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Welcome to the joyless recovery.
Though economists say the Great Recession officially ended, believe it or not, in June 2009, we have a recovery where the wheels are spinning without showing much forward movement.
It shows in a number of different ways. Take tax collections, please.
In making its budget proposal for this year, the Nutter administration had to erase its estimate for wage tax revenue and pencil in a lower number. The administration’s economists had predicted wage-tax growth in the 3.5 percent range. Instead, it is coming in at 1.75 percent.
What that means is that about $60 million in anticipated revenue suddenly went poof!
On the state level, revenue from virtually every major tax is coming in lower than estimates. We’re talking both personal and business taxes, not to mention the sales tax (due probably to the bad winter weather).
The state, which was projecting a two percent overall growth in revenue this year, is currently looking at a growth rate of 6/10ths of a percent.
These numbers are temporal and could change as we advance to the beginning of the new fiscal year in July. But, the economists I talked to doubt it.
“For Philly’s economy, it’s been a long slog,” said Ryan Sweet of Moody’s Analytics. “It’s taking a little longer for Philly to find its rhythm.
One of the ironies is that while wage tax revenue is down, the number of jobs in the city has gone up. How can the number of people working increase but the wage taxes paid decrease?
That one has some scratching their heads, but as Sweet and fellow Moody’s economist Dan White point out it’s likely a function of the fact that the jobs being created are in low-paying industries—mostly service—and not in high-paying sectors such as finance, meds and eds. Another possibility: “You may still be employed, but you are working fewer hours.”
In the state, the rate of job creation also has slowed considerably. As Stephen Herzenberg of the Keystone Research Center pointed out, Pennsylvania was doing well coming out of the recession—in 2010, there were 88,600 private sector jobs created in the state.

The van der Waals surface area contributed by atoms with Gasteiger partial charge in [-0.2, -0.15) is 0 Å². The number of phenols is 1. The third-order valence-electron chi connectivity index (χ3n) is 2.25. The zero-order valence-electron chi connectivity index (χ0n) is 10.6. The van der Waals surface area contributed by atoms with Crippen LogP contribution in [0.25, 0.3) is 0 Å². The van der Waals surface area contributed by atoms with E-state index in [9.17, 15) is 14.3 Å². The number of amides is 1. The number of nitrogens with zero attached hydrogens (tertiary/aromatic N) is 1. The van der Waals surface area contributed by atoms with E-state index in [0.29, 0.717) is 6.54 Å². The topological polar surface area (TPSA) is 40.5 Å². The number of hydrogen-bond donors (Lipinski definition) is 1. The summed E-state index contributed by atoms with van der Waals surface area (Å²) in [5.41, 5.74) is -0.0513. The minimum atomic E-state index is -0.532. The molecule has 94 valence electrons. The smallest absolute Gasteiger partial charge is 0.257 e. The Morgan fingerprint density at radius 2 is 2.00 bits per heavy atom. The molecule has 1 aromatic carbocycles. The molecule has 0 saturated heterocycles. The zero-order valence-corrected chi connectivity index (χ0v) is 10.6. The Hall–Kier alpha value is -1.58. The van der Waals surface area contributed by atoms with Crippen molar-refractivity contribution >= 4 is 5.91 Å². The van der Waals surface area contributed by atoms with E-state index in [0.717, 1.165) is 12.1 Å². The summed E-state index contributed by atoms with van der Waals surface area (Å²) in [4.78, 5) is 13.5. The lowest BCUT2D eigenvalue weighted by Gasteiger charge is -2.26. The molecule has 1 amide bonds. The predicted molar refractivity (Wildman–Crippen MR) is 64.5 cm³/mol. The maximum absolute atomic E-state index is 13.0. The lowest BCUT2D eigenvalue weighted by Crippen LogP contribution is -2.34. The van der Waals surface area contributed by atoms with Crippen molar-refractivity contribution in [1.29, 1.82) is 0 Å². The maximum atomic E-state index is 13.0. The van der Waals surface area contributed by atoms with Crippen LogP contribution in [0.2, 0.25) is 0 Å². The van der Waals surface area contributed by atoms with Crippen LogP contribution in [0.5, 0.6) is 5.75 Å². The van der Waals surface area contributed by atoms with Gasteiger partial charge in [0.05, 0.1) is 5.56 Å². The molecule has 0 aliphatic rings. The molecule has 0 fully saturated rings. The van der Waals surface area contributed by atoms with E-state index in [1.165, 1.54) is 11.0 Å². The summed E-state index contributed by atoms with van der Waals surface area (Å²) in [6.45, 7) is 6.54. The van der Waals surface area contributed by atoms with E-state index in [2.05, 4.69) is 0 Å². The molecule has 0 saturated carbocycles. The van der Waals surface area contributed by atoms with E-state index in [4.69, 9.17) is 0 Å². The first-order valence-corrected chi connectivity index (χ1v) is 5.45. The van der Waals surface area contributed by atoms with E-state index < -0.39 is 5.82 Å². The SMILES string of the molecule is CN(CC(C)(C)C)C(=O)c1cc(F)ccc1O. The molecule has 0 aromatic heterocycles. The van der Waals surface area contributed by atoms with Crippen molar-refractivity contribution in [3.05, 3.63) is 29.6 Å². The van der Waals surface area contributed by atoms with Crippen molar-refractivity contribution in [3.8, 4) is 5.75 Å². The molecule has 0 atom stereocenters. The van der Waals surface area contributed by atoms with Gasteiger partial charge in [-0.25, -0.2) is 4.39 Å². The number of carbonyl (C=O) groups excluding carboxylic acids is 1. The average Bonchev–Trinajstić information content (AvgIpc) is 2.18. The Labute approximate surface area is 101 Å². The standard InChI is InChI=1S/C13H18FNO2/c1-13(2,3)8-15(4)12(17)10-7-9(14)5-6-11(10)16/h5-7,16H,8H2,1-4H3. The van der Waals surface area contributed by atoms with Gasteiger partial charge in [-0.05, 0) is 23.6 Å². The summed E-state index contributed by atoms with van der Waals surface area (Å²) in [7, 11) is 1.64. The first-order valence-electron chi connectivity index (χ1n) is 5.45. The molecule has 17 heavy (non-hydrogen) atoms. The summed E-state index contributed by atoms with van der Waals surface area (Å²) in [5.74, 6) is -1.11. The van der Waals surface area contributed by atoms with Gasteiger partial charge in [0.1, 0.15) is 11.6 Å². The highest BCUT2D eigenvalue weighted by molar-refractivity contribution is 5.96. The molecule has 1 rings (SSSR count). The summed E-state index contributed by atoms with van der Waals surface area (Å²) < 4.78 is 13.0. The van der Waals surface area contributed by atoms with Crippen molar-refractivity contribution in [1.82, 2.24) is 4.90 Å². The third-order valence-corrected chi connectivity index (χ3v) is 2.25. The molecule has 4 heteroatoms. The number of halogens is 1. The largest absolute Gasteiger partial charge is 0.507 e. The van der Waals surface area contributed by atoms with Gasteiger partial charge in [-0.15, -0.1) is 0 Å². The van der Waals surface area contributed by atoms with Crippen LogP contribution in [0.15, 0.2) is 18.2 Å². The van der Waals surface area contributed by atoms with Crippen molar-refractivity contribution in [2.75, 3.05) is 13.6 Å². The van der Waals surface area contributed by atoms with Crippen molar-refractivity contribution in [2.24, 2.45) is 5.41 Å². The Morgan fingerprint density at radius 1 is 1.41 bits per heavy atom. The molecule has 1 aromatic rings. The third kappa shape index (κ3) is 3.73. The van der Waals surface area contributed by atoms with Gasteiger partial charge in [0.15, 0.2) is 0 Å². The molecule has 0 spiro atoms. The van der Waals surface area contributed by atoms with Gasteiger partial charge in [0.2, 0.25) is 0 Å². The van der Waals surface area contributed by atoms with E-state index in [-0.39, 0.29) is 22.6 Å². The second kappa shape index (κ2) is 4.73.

Since then, the story has been different: 71,700 jobs created in 2011; 43,900 in 2012 and just 28,200 created last year. Put that on a chart, and it looks like a flight of stairs moving in the downward direction.
In 2013, Pennsylvania ranked 48 out of the 50 states in terms of job growth, compared to seventh in 2010.
This slo-mo job recovery obviously has a ripple effect. For instance, in the mayor’s budget the city is scheduled to spend $4.4 billion this year. However, even with most city departments in the zero increase mode, the amount of “new” money available for new programs and hiring, etc. totals only $18 million.
(Had revenue come in as projected, the city would have had $80 million-plus to spend on programs and initiatives.)
If the lower-than-expected revenues remain the same at the state level, it could cause all sorts of problems for Gov. Corbett who, in this re-election year, is in a spend mode.
Due to a tight budget, Mayor Nutter had to cherry pick on initiatives: $2 million to hire additional inspectors for Licenses and Inspections, mostly to beef up demolition inspections; $2.5 million for the Free Library so that all branches can stay open 6-days a week; $500,000 for the Recreation Department to hire (mostly part time) help for programs; $500,000 for Community College top help offset tuition increases. You get the idea. Most are tweaks to existing programs.
What Nutter did not do is deliver more money to the public schools. Superintendent William Hite had a $195 million “ask” from the city. As of now, most of that money will not be forthcoming. When asked about that, Nutter figuratively showed his empty pockets and said the city could not give more.
One thing the city will do is give the district the right to take most of the one percentage point on the sale tax added during the recession. It was due to expire this year, but will be extended—probably in perpetuity—to help the district.
The city also is asking the legislature to pass a Philadelphia-only $2-a-pack increase in the cigarette tax, which will bring in $83 million if enacted. But the chances of that passing are slim to none.
If it is any consolation, most economists—including Sweet and White—expect an uptick in jobs and the economy beginning the end of this year. There are already signs of quickening. Job creation has been steady, if unspectacular; residential and commercial construction have revived; companies are likely to begin hiring high-end employees as the year advances.
But, those happy days won’t be coming until months from now, not soon enough to help cash-strapped elected officials making their budgets this year.